Average revenue per day:

Comparing this ratio with your daily charges shows you whether each day’s work—at least in terms of revenue production—is above or below average. In effect, it shows how busy you are. Many factors, including surgery schedules and the number of physicians working a day’s sessions, greatly affect daily charges. Investigate the reasons behind any significant variance. If your adjusted charges per day increase by more than inflation over time, it suggests your practice is growing.

Accounts receivable per FTE physician:

This ratio calculates an average amount owed for each physician’s work. Totaling the receivables for each doctor and comparing that amount with the group’s average may expose somebody’s poor coding skills or a lackadaisical effort at keeping up with paperwork. “Dirty” or tardy claims will virtually always take longer to process than do clean ones.

First-pass resolution rate:

This is the share of a practice’s claims that get paid on first submission. In theory, this should be above 90%. This calculation is a reflection of the effectiveness of your revenue cycle management processes, from pre-visit processes (e.g., verifying insurance eligibility, adding required authorizations, and maintaining accurate patient demographics) to post-visit tasks (e.g., coding and billing). Getting it right the first time is critical to maximizing both efficiency and profitability.

Percentage of accounts receivable >120 days:

Accounts receivable (A/R) usually is grouped in to aging buckets based on 30-day increments of elapsed time (e.g., 30, 60, 90, 120 days). All A/R aged over 120 days falls in the inclusive A/R >120 days bucket. A/R greater than 120 days is a clear indicator of how effective your practice is at securing reimbursements in a timely manner. High or rising percentages are red flags alerting you of issues with your practice’s revenue cycle management that need to be addressed promptly. For example, your staff may not be acting quickly enough on denials or aged claims.

Days in AR:

Tracking days in A/R helps monitor billing and collections. The greater this number becomes, the longer it takes insurance plans and patients to pay you. You absolutely must find out why that is happening. This calculation represents the average number of days it takes a practice to get paid. The lower the number, the faster a practice is obtaining payment. It is said that this number should stay below 50 days, at most, but should generally be more in the 30- to 40-day range. In addition to providing insight into the efficiency of your revenue cycle management processes, monitoring this metric can help you unearth factors hurting your finances. For example, when assessing the cause of an increase, you may spot a problem with a certain payer and can then work to resolve it quickly.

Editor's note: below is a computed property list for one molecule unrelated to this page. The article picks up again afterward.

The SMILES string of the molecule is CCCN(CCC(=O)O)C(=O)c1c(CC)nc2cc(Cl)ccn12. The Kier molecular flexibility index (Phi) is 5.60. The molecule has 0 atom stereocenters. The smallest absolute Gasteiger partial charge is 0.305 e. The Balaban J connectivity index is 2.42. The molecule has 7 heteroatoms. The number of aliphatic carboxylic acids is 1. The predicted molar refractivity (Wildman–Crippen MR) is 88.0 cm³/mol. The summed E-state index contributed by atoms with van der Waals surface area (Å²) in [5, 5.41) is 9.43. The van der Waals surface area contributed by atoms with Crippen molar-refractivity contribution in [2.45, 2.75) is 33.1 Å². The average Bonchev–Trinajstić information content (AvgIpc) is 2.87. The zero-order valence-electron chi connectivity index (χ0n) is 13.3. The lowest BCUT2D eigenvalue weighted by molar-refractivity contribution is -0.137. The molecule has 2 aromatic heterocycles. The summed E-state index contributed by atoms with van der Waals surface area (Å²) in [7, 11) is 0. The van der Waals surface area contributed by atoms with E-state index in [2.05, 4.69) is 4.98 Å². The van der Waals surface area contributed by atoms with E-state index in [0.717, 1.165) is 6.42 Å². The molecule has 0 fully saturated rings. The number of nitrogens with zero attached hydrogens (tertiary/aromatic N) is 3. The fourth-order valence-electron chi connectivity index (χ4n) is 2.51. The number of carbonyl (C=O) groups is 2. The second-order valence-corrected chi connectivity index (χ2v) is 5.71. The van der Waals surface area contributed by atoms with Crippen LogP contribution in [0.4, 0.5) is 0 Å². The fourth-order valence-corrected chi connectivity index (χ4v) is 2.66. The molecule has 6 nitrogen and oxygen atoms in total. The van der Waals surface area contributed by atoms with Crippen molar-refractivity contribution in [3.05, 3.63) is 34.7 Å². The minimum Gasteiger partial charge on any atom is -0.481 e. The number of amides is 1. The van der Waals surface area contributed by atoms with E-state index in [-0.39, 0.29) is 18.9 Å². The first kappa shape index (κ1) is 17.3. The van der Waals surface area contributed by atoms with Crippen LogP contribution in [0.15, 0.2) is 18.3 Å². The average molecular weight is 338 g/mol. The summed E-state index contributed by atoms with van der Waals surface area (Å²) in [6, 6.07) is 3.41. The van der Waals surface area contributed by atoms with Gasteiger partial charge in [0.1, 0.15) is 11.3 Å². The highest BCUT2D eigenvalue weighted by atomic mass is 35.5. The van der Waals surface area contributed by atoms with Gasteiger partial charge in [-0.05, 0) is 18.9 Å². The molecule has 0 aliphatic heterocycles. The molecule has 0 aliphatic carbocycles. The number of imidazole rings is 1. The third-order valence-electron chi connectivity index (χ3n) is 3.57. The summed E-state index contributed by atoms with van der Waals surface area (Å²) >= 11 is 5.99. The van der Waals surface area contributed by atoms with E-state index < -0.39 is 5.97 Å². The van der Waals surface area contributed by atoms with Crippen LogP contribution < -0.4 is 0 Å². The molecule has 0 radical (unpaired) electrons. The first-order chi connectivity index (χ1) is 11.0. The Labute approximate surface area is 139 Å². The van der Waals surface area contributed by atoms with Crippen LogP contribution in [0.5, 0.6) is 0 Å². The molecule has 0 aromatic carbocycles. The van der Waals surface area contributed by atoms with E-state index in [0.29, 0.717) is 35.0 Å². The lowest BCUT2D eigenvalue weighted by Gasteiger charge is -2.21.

Gross collections ratio:

This basic ratio simply shows how much of what you bill for you actually receive. By itself, it tells little. But compare it with the net collection ratio (which is coming up), and it will help determine whether your fees are too high or too low.

Net collections ratio:

Due to contractual adjustments, you are undoubtedly collecting less these days of what you charge, making it more important than ever to actually collect all of what you are legally entitled to receive. This ratio is the percentage of total potential reimbursement collected out of the total allowed amount. It is also commonly referred to as the “adjusted collection rate.” This metric lets you assess your practice’s effectiveness when all is said and done (i.e., claims have been submitted, denials processed, and patients billed). It tells you objectively the share of the revenue your practice deserves, but has left on the table. The lost opportunity reflects factors within your practice’s control—for example, untimely filing, and others beyond its control—for example, uncollectable debt. Weak ongoing net collection rates may compel practices to replace staff, revamp processes, invest in new tools, or outsource revenue cycle management to increase profitability. Again, this calculation incorporates your contractual disallowances, telling how much of what you’ve agreed to be paid you actually receive.


Metrics drive behavior in a number of ways. They help define the practice’s business model, because concrete goals are tied to precise measurements, and the focus on these measurements can increase the precision of the value proposition. They help communicate strategy by documenting performance targets and creating buy-in to the metric-setting process. They, of course, help track performance and give timely and relevant feedback to those involved. They help increase accountability through practice-wide, team-specific, or individual measurements. And they help align precise objectives, departmental functional goals, and practice-wide strategic activities as a whole.

Remember, measure what matters. Find out the key essentials to your practice, not just what others in your specialty are measuring. And by all means, keep it simple . . . simple to operate, simple to understand, and simple to act upon.